2019 Pathfinder Award Winner – Marcus Steury
Marcus Steury was chosen from a competitive selection process by the SCIF Pathfinder Committee as this year’s Pathfinder Award recipient for the work he does to help other disabled individuals while continuing his passion for the outdoors and love of hunting. He will be honored with this prestigious award at the 6th Annual Beretta and SCI Foundation Conservation Leadership Award Gala located at the Peppermill Hotel Casino on Tuesday, February 4, 2020.
2018 Pathfinder Award Winner – Cory McGregor
Corey McGregor was an active hunter when in May of 2001 he was injured in a single vehicle rollover on a backcountry road near his parent’s home in Clark, Wyoming. He was ejected from the truck resulting in fractured vertebrae at C5, C6, L4, and T0 and T10, where his spinal cord was also severed. He completed his rehabilitation in July of 2001, and that fall was back to hunting.
2017 Pathfinder Award Winner – Matt Cole
Matt Cole served in the Marine Corps from 1999 to 2006 with a combined 4 years of active duty and 2 years reserve. He was a Crew chief of an Amphibious Assault Vehicle, commonly known as an “AMTRAK”. On May 17th 2005, while on his second tour in Iraq, Matt was wounded in action resulting in a spinal cord injury at T-8. After rehabilitation, Matt returned home to Louisiana and was medically retired in 2006.
2016 Pathfinder Award Winner – Ashlee Lundvall
Ashlee Lundvall was an active teenager and four-sport athlete when she was injured in a ranching accident in 1999 while attending a youth camp in Wyoming. A tragic fall on to the wooden handle of a pitchfork blew out her back at T-12, resulting in a complete spinal cord injury and the introduction of a wheelchair to her life. After returning home to Indiana to finish her rehabilitation, Ashlee graduated from IUPUI in 2005 with a BS in Public Affairs, and completed her graduate studies in Biblical Counseling in 2007.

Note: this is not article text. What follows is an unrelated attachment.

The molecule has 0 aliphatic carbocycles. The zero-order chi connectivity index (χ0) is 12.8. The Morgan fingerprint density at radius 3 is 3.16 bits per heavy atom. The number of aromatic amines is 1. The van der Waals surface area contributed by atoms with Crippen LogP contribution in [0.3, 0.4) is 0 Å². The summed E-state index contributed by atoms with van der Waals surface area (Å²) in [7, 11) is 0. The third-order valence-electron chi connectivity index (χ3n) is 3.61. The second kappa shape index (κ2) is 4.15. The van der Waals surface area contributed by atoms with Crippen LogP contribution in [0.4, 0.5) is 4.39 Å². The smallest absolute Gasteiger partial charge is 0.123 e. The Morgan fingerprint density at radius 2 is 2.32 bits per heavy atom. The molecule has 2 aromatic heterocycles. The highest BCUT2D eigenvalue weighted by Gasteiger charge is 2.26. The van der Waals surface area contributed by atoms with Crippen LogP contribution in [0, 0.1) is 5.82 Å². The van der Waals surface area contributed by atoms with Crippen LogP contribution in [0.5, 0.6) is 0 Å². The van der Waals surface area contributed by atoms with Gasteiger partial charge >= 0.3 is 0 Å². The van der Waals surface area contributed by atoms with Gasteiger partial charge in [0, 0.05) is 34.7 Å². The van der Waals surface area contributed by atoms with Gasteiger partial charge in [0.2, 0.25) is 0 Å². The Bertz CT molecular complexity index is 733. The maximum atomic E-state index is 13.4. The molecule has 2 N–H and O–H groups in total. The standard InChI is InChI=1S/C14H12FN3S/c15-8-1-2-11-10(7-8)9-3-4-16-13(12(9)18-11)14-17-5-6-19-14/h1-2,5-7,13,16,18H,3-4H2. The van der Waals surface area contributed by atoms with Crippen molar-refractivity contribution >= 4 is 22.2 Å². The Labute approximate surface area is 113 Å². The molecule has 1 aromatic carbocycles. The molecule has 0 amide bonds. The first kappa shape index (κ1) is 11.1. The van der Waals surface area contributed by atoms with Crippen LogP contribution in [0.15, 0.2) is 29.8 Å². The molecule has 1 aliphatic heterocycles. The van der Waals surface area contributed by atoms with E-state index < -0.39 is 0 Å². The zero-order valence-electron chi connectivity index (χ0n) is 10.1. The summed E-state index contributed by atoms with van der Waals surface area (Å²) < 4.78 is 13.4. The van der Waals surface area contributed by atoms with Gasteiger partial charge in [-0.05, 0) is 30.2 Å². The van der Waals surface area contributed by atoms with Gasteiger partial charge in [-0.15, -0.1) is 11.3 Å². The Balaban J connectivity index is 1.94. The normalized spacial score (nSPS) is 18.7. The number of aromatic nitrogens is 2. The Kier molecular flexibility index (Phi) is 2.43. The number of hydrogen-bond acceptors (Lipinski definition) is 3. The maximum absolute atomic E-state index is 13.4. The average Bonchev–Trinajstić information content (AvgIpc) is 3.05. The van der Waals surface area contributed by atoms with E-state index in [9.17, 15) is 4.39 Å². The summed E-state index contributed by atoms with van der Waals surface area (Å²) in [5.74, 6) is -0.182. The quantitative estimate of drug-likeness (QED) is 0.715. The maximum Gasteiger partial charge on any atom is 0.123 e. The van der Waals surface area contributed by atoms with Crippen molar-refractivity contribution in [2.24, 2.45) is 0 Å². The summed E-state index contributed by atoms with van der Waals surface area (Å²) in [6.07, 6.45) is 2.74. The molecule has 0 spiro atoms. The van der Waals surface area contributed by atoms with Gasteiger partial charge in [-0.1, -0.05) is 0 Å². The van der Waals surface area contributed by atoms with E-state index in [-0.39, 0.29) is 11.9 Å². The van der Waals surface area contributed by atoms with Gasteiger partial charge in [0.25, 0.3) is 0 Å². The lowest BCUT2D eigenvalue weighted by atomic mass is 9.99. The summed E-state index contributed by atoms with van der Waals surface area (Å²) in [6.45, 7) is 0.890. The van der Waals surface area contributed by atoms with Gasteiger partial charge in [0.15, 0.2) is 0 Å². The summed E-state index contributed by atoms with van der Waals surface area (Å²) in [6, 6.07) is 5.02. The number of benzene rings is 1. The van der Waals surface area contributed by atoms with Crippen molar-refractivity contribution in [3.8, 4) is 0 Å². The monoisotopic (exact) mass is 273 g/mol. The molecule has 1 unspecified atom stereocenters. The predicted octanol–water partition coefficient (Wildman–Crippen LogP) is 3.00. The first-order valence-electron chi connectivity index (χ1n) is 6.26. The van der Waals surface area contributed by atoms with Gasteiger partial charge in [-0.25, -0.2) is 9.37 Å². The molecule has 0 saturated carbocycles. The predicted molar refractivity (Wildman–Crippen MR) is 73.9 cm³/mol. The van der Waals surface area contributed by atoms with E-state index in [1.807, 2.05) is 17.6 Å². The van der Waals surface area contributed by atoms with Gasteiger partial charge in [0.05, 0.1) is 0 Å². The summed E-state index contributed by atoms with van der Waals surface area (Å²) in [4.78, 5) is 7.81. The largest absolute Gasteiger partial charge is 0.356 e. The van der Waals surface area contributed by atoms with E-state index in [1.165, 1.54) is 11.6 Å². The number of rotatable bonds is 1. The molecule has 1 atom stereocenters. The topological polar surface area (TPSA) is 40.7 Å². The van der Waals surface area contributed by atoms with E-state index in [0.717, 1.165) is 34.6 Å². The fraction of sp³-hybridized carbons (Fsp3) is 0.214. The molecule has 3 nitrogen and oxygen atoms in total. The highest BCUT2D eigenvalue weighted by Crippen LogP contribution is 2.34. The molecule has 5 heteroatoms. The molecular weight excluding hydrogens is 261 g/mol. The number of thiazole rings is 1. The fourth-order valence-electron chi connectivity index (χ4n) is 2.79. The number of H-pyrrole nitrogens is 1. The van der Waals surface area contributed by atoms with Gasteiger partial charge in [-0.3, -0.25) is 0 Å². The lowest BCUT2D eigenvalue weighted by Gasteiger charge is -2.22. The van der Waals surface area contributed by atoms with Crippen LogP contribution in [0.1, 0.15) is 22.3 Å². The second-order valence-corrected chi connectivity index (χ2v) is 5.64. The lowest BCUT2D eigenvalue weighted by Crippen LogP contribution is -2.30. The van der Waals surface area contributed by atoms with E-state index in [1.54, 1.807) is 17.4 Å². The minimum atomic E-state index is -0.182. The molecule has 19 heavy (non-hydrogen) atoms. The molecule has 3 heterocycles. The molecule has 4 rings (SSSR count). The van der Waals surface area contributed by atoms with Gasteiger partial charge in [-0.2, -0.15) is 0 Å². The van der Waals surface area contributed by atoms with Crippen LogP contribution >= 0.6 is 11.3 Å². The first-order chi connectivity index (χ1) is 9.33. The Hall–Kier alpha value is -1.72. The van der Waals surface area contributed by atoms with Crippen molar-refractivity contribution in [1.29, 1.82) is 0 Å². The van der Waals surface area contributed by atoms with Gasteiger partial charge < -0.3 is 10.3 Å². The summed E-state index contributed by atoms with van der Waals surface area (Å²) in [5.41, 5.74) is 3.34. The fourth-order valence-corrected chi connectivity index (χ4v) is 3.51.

A Pathfinder is “one that finds a way or finds a new route.”
SCI Foundation Pathfinders are people who are faced with challenges in life that causes them to find new ways to live and to overcome the challenge of being engaged in outdoor activities. These hunters also give of their time to help their community and promote hunting for other disabled hunters.
The SCI Foundation Pathfinder program provides funding to SCI Chapters in support of their activities that engage disabled, terminally ill, wounded military and veterans who are hunters into the outdoors. Often, the reintroduction to nature and hunting helps these hunters to find their way to adapt to their life changes and challenges and helping others along the way.
Download Here: 2022 Pathfinder Award Application
For more information, contact Kathy Butler at firstname.lastname@example.org, or call direct (520) 798-4892.
Since 2000, SCI Foundation has provided more than $80 million to promote science-based conservation through wildlife research, capacity building in governments, youth and teacher education, and humanitarian programs that show the importance of the hunting community in society around the world. Growth of SCI Foundation has continued to gain momentum through charitable donations from SCI members and direct grants from local chapters and the SCI organization. Throughout the world, SCI’s approximately 50,000 members and 190 chapters contribute time, talent, and financial support to local, national, and international projects.